The ship owners’ divide-and-rule tactics would ultimately be thwarted by the FOC campaign’s evolving institutional basis. From the late 1970s onwards, the ITF developed a network of inspectors. These inspectors were typically docker or seafarer union activists seconded to the ITF, and relied on a combination of legal provisions and the industrial power of maritime unions to board and inspect ships.  Originally tasked with taking actions against FOC ships without ITF agreements, during the 1980s inspectors also began to enforce the terms of ITF agreements through the courts. As Lillie shows, the ITF won a number of judgments against ship owners for the practice of double book keeping (signing an agreement but paying well below the stipulated wages) (Lillie, 2004). There are now over 140 ITF inspectors around the world, representing a considerable enforcement capacity for the FOC campaign.

Another key strength of the FOC campaign has been its ability to foster new seafarers’ unions on the shipping industry’s geographical frontiers. The initial aim of the FOC campaign was to abolish the FOC system altogether, and protect the terms and conditions of seafarers in capital supply countries. But as unions in other sectors have also found, it has not been possible to completely prevent the mobility of jobs to low wage countries. A major achievement of the campaign, however, has been to make sure that labour organisation has moved with the changing geography of the industry. The labour movement often lags behind the mobility of capital, but the campaign has quickened the pace of union development in various ways.

At the most basic level, all seafarers working on ships covered by ITF agreements are covered by terms and conditions. For many seafarers from labour supply countries, collective bargaining coverage came before active union membership. However, the FOC campaign includes a major focus on union development. The system of ITF agreements has provided a framework for new unions to develop and enforce their rights. A recent focus on bilateral relations between unions from labour supply and capital supply countries, with each union agreeing to share responsibilities to represent seafarers on a given ship, has added a further layer to union development and solidarity.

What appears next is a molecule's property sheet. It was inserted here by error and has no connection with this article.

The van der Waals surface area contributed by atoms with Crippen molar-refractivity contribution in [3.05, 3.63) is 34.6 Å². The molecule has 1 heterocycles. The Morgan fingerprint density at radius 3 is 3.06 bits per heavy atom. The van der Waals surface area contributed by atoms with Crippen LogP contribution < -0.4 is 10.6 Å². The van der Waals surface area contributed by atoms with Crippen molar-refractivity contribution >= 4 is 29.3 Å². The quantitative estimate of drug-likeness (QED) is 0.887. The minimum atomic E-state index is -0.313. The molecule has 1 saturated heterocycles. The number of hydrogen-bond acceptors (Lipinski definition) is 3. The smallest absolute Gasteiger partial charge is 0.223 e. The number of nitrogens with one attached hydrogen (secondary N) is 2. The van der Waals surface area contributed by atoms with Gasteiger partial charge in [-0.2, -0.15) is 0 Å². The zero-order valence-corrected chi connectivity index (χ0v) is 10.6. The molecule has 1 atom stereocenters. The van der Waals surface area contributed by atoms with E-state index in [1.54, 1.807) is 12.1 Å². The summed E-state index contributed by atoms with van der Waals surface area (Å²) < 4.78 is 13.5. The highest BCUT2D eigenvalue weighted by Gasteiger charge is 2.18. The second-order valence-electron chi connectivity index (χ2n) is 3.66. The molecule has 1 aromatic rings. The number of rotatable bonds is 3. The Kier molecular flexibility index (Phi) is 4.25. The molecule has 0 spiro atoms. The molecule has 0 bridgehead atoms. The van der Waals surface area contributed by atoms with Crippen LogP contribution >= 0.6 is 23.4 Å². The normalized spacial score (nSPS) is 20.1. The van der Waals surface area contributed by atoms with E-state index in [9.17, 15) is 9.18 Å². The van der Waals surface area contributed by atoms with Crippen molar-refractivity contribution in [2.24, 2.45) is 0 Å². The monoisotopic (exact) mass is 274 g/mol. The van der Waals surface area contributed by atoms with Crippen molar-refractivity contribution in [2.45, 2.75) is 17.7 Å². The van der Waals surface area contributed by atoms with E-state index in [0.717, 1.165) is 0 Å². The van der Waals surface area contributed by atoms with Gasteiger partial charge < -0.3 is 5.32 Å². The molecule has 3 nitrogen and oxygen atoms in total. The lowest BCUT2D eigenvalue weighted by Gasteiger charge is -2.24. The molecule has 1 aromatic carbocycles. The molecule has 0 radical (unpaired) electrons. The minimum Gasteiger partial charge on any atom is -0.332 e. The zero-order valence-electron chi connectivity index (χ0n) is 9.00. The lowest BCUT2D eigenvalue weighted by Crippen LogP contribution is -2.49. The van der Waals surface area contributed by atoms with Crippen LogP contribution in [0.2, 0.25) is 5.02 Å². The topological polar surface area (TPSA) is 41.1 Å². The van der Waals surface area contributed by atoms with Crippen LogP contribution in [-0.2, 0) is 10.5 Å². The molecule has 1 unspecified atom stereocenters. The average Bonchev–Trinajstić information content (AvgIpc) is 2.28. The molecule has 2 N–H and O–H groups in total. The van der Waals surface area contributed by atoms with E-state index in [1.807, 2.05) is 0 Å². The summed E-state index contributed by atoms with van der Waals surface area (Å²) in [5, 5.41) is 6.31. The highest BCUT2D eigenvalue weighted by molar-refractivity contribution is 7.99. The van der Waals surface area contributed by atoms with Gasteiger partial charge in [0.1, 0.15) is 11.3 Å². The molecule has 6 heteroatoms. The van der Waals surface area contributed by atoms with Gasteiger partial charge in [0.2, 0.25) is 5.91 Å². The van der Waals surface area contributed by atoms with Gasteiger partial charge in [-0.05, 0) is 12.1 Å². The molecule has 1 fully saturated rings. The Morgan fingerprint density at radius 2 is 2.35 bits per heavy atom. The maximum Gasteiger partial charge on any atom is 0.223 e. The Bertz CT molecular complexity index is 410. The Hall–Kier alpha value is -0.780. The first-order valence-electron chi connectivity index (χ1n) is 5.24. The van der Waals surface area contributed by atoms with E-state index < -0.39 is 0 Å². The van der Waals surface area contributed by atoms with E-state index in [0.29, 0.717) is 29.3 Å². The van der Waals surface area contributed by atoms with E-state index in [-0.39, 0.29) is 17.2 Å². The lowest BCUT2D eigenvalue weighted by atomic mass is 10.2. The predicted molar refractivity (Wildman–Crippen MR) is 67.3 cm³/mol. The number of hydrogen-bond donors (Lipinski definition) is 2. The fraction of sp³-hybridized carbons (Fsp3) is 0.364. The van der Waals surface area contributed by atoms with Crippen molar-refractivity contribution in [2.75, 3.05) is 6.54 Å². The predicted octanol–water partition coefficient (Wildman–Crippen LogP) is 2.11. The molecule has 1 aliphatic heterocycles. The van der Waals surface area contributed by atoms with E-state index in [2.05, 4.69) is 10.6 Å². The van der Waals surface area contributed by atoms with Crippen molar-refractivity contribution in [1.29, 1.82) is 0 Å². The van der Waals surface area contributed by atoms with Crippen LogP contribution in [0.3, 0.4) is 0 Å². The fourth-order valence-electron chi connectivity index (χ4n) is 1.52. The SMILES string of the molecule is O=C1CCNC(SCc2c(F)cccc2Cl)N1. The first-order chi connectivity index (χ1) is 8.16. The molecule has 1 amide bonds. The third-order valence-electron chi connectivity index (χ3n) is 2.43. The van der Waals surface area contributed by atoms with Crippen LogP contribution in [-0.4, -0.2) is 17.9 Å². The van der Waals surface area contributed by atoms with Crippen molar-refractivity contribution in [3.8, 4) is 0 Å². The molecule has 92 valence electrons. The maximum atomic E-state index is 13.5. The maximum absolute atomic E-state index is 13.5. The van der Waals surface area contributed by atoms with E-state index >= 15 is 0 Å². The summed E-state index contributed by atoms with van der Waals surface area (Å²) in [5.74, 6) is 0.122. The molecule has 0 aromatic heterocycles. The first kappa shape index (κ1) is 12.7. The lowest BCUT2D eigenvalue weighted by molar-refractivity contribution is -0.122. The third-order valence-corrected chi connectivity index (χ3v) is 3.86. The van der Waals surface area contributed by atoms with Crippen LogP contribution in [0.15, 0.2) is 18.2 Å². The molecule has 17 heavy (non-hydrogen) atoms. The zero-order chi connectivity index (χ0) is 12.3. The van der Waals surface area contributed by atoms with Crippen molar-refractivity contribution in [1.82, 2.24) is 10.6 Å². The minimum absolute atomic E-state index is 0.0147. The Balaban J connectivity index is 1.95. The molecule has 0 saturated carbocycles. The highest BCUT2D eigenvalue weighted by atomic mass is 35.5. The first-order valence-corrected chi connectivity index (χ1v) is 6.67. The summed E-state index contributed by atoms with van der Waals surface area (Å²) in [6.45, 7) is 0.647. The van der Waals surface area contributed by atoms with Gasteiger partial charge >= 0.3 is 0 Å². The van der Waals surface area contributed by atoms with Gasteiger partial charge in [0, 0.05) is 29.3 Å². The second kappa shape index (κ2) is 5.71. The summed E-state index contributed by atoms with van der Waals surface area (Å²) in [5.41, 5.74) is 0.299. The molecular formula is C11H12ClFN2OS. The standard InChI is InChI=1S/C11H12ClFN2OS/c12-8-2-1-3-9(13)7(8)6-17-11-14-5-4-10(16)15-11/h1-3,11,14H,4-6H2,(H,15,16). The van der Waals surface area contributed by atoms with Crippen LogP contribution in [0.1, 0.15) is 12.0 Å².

Perhaps unusually, the continual expansion of the labour supply has actually served to strengthen the unity of seafarers unions vis-à-vis employers. For example, the fall of the Eastern Bloc resulted in a large number of seafarers coming onto the international market, particularly from Russia and the Ukraine. Faced with this sudden influx of potentially even cheaper labour, seafarers’ unions found their interests more closely aligned. The new Eastern Bloc unions, for their part, were highly dependent on the ITF for basic development assistance, and quickly withdrew their requests for lower ‘regional’ rates in favour of integration into the FOC campaign (Lillie, 2004)

The long term strengthening of the FOC system forced the ship owners to change their strategy. Up until the 1990s they had attempted to resist the FOC campaign through a strategy of divide and rule. They were now faced with an ITF that had developed the capacity of seafarers unions from the bottom up, and an increasingly effective regulatory system from the top down via the inspectorate and system of agreements. At the same time, events such as Adriatic Tankers collapse in 1995-96, which left seafarers on 49 vessels abandoned, convinced some employers that there needed to be a ‘respectable’ face to the FOC system (see Couper et al. 1999). Both of these factors led major employers to organise themselves collectively for the first time (Lillie 2004). This resulted in the formation of the International Bargaining Forum (IBF) in 2003, where ship owners joined together in order to bargain over collective agreements rather than face the unilateral imposition of ITF agreements. Today around one quarter of all FOC vessels, including the fleets of most of the world’s largest ship owners, are covered by IBF agreements.